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USGS - science for a changing world


Acid Rain, Atmospheric Deposition and Precipitation Chemistry

picture of twirling vines in rain forest picture of water on rust dripping down picture of bluish abstract reflection in water picture of rain dripping in shallow water with granite bottom


Soil acidification from acid rain that is harmful to plant and aquatic life has now begun to reverse in forests of the northeastern United States and eastern Canada

Reduced acid rain levels resulting from American and Canadian air-pollution control measures have begun to reverse soil acidification across this broad region," said Gregory Lawrence, a USGS soil and water chemist and lead study author. "The start of widespread soil recovery is a key step to remedy the long legacy of acid rain impacts on terrestrial and aquatic ecosystems," according to Lawrence. The study is available at:

Estimates of Inorganic Nitrogen Wet Deposition from Precipitation for the Conterminous United States, 1955-84

The U.S. Geological Survey's National Water-Quality Assessment program requires nutrient input information for analysis of national and regional assessment of water quality. Historical data are needed to lengthen the data record for assessment of trends in water quality. This report provides estimates of inorganic nitrogen deposition from precipitation for the conterminous United States for 1955-56, 1961-65, and 1981-84. The estimates were derived from ammonium, nitrate, and inorganic nitrogen concentrations in atmospheric wet deposition and precipitation-depth data. A copy of this report, tabular datasets, and raster datasets of nitrogen from wet deposition are now available at:

USGS Measures Fallout from Fukushima in U.S. NADP Precipitation Samples

USGS and the National Atmospheric Deposition Program (NADP) networks measured fission-product isotopes in the U.S. from the Fukushima Dai-ichi nuclear power facility atmospheric release incidents, which occurred March 12 and 14, 2011 near Sendai, Japan.  This project added to the body of knowledge about radioactive fallout from the March 12-14, 2011 incident and exhibited the capabilities of the USGS and NADP to respond to an unexpected atmospheric release. Details and publications on the results are now available at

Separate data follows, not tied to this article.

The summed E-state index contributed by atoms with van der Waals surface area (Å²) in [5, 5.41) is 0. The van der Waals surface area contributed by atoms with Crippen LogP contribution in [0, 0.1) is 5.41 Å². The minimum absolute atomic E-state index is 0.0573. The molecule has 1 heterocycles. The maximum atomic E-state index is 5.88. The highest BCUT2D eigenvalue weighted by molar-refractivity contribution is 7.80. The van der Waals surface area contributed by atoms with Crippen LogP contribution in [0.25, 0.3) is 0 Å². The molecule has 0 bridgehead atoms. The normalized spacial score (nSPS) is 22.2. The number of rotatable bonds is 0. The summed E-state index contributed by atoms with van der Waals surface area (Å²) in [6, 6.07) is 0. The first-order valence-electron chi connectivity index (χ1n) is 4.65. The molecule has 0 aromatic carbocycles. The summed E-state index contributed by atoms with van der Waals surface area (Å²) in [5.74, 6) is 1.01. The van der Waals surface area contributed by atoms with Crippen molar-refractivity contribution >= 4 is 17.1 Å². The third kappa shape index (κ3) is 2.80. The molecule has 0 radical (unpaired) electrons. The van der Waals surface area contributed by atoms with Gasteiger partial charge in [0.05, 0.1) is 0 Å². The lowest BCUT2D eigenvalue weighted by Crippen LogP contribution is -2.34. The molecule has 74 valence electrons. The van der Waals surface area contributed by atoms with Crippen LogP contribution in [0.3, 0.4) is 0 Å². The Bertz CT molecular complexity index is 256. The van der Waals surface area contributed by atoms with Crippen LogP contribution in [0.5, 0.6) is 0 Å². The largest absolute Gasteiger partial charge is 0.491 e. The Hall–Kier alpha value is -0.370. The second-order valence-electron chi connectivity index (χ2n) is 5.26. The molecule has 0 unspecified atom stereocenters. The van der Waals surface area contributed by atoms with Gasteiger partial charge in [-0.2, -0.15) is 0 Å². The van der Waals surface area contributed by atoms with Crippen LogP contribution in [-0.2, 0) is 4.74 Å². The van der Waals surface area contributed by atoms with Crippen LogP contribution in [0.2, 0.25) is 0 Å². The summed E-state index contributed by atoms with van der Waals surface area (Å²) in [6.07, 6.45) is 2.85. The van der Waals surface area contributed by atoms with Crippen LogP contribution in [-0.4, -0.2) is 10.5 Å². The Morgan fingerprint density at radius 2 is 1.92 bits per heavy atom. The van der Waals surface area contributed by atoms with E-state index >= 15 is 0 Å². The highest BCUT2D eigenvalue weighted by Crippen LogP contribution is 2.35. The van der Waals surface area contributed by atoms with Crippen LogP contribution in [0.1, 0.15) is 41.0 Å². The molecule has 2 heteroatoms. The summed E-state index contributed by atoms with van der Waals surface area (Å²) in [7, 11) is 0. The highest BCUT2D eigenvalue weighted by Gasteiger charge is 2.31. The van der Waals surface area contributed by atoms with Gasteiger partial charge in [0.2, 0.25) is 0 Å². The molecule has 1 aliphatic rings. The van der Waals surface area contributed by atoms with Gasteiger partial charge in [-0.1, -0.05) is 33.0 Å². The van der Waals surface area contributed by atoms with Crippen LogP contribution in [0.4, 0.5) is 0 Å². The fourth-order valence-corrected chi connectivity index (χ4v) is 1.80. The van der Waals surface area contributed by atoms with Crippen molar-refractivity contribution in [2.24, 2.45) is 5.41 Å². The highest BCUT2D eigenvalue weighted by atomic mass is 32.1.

USGS Scientists Lead and Contribute to Major Report To Congress on Acid Rain

USGS scientists Douglas Burns and Jill Baron led and contributed to a major report to Congress released January 19, 2012 on the effects of acid rain on sensitive ecosystems and progress towards minimizing those impacts in the United States. A summary and copy of the full report is now available at:


The U.S. Geological Survey (USGS) is the lead federal agency for the monitoring of wet atmospheric deposition (chemical constituents deposited from the atmosphere via rain, sleet, and snow) in the United States. The USGS atmospheric deposition program provides: 1) participation and leadership in the National Atmospheric Deposition Program (NADP) and 2) scientific research and assessment to evaluate trends and the effects of atmospheric deposition on aquatic and terrestrial ecosystems.

      image of fact sheet Atmospheric Deposition Program, U.S. Geological Survey Fact Sheet, 2000, 112-00: 27:36

National Atmospheric Deposition Program (NADP)
The NADP monitors wet atmospheric deposition at approximately 300 locations  throughout the United States. The USGS supports 76 of the roughly 250 NADP National Trends Network sites which measure acidity, nutrients and other major ions in precipitation. The USGS also supports 1 of the approximately 100 sites in the NADP Mercury Deposition Network which measure total and methyl mercury in precipitation. A fundamental NADP program objective is to provide scientists, resource managers and policy-makers world-wide with a long-term, high-quality database of atmospheric deposition to support research and decision-making in the areas of air quality, water quality, agricultural effects, forest productivity, materials effects, ecosystem studies, watershed studies, and human health.

NTN map
NADP - National Trends Network (Feb.19, 2015)
NADP - Mercury Deposition Network (Feb. 23, 2015)

red dots = USGS supported sites
black dots = Other sites

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Page Last Modified: 02/09/2012